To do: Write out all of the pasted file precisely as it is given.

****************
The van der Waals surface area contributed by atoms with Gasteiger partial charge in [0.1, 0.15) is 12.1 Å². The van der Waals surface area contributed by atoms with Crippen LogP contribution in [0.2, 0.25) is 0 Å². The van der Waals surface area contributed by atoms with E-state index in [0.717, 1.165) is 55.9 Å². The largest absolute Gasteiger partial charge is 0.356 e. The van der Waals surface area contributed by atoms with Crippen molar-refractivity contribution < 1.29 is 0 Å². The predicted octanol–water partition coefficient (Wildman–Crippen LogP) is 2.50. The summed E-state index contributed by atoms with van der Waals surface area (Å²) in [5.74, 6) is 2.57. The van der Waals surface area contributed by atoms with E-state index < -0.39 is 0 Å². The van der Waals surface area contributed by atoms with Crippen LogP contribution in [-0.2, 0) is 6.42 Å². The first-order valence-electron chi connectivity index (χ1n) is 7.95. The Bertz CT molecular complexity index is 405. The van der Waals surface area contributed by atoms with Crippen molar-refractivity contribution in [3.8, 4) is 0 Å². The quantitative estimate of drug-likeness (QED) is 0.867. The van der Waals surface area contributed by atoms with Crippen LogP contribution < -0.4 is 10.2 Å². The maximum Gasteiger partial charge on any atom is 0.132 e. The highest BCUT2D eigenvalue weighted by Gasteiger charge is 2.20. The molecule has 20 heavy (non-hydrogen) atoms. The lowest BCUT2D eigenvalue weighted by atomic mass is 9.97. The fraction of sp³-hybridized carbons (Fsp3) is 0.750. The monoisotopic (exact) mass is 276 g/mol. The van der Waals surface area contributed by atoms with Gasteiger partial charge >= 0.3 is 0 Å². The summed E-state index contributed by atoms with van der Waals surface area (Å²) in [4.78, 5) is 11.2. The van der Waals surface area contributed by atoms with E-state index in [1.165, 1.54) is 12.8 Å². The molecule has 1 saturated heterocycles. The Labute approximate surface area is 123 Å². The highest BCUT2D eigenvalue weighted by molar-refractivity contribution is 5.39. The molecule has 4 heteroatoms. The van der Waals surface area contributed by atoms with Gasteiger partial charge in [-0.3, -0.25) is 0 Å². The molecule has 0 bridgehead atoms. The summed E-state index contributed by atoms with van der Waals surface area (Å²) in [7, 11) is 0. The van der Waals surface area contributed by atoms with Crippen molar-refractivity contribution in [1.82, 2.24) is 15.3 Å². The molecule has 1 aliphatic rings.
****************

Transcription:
The van der Waals surface area contributed by atoms with Gasteiger partial charge in [0.1, 0.15) is 12.1 Å². The van der Waals surface area contributed by atoms with Crippen LogP contribution in [0.2, 0.25) is 0 Å². The van der Waals surface area contributed by atoms with E-state index in [0.717, 1.165) is 55.9 Å². The largest absolute Gasteiger partial charge is 0.356 e. The van der Waals surface area contributed by atoms with Crippen molar-refractivity contribution < 1.29 is 0 Å². The predicted octanol–water partition coefficient (Wildman–Crippen LogP) is 2.50. The summed E-state index contributed by atoms with van der Waals surface area (Å²) in [5.74, 6) is 2.57. The van der Waals surface area contributed by atoms with E-state index < -0.39 is 0 Å². The van der Waals surface area contributed by atoms with Crippen LogP contribution in [-0.2, 0) is 6.42 Å². The first-order valence-electron chi connectivity index (χ1n) is 7.95. The Bertz CT molecular complexity index is 405. The van der Waals surface area contributed by atoms with Crippen molar-refractivity contribution in [3.8, 4) is 0 Å². The quantitative estimate of drug-likeness (QED) is 0.867. The van der Waals surface area contributed by atoms with Crippen LogP contribution < -0.4 is 10.2 Å². The maximum Gasteiger partial charge on any atom is 0.132 e. The highest BCUT2D eigenvalue weighted by Gasteiger charge is 2.20. The molecule has 20 heavy (non-hydrogen) atoms. The lowest BCUT2D eigenvalue weighted by atomic mass is 9.97. The fraction of sp³-hybridized carbons (Fsp3) is 0.750. The monoisotopic (exact) mass is 276 g/mol. The van der Waals surface area contributed by atoms with Gasteiger partial charge >= 0.3 is 0 Å². The summed E-state index contributed by atoms with van der Waals surface area (Å²) in [4.78, 5) is 11.2. The van der Waals surface area contributed by atoms with E-state index in [1.165, 1.54) is 12.8 Å². The molecule has 1 saturated heterocycles. The Labute approximate surface area is 123 Å². The highest BCUT2D eigenvalue weighted by molar-refractivity contribution is 5.39. The molecule has 4 heteroatoms. The van der Waals surface area contributed by atoms with Gasteiger partial charge in [-0.3, -0.25) is 0 Å². The molecule has 0 bridgehead atoms. The summed E-state index contributed by atoms with van der Waals surface area (Å²) in [7, 11) is 0. The van der Waals surface area contributed by atoms with Crippen molar-refractivity contribution in [1.82, 2.24) is 15.3 Å². The molecule has 1 aliphatic rings.